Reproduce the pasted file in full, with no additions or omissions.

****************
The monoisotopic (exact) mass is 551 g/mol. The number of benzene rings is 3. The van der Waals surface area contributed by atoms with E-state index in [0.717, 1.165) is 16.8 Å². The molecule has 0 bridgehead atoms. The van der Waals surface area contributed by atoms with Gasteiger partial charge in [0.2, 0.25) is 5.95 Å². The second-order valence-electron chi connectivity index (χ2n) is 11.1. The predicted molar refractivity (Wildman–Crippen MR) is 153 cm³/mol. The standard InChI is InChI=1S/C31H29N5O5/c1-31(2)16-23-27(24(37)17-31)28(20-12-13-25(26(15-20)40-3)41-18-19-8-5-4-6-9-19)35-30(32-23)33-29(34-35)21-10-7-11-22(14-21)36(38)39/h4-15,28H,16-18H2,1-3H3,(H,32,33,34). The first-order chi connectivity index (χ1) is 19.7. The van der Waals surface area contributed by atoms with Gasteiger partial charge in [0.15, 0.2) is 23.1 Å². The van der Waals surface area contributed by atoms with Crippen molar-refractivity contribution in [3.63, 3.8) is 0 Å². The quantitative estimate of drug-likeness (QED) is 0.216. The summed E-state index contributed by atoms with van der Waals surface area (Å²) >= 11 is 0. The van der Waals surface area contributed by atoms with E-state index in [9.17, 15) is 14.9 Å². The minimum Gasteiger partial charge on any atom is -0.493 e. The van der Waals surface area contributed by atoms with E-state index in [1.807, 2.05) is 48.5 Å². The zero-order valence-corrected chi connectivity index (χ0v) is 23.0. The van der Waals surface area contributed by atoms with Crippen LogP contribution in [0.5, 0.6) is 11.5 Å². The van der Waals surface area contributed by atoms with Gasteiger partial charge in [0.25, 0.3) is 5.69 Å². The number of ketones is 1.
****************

The monoisotopic (exact) mass is 551 g/mol. The number of benzene rings is 3. The van der Waals surface area contributed by atoms with E-state index in [0.717, 1.165) is 16.8 Å². The molecule has 0 bridgehead atoms. The van der Waals surface area contributed by atoms with Gasteiger partial charge in [0.2, 0.25) is 5.95 Å². The second-order valence-electron chi connectivity index (χ2n) is 11.1. The predicted molar refractivity (Wildman–Crippen MR) is 153 cm³/mol. The standard InChI is InChI=1S/C31H29N5O5/c1-31(2)16-23-27(24(37)17-31)28(20-12-13-25(26(15-20)40-3)41-18-19-8-5-4-6-9-19)35-30(32-23)33-29(34-35)21-10-7-11-22(14-21)36(38)39/h4-15,28H,16-18H2,1-3H3,(H,32,33,34). The first-order chi connectivity index (χ1) is 19.7. The van der Waals surface area contributed by atoms with Gasteiger partial charge in [0.15, 0.2) is 23.1 Å². The van der Waals surface area contributed by atoms with Crippen molar-refractivity contribution in [3.63, 3.8) is 0 Å². The quantitative estimate of drug-likeness (QED) is 0.216. The summed E-state index contributed by atoms with van der Waals surface area (Å²) >= 11 is 0. The van der Waals surface area contributed by atoms with E-state index in [9.17, 15) is 14.9 Å². The minimum Gasteiger partial charge on any atom is -0.493 e. The van der Waals surface area contributed by atoms with E-state index in [1.807, 2.05) is 48.5 Å². The zero-order valence-corrected chi connectivity index (χ0v) is 23.0. The van der Waals surface area contributed by atoms with Crippen LogP contribution in [0.5, 0.6) is 11.5 Å². The van der Waals surface area contributed by atoms with Gasteiger partial charge in [0.25, 0.3) is 5.69 Å². The number of ketones is 1.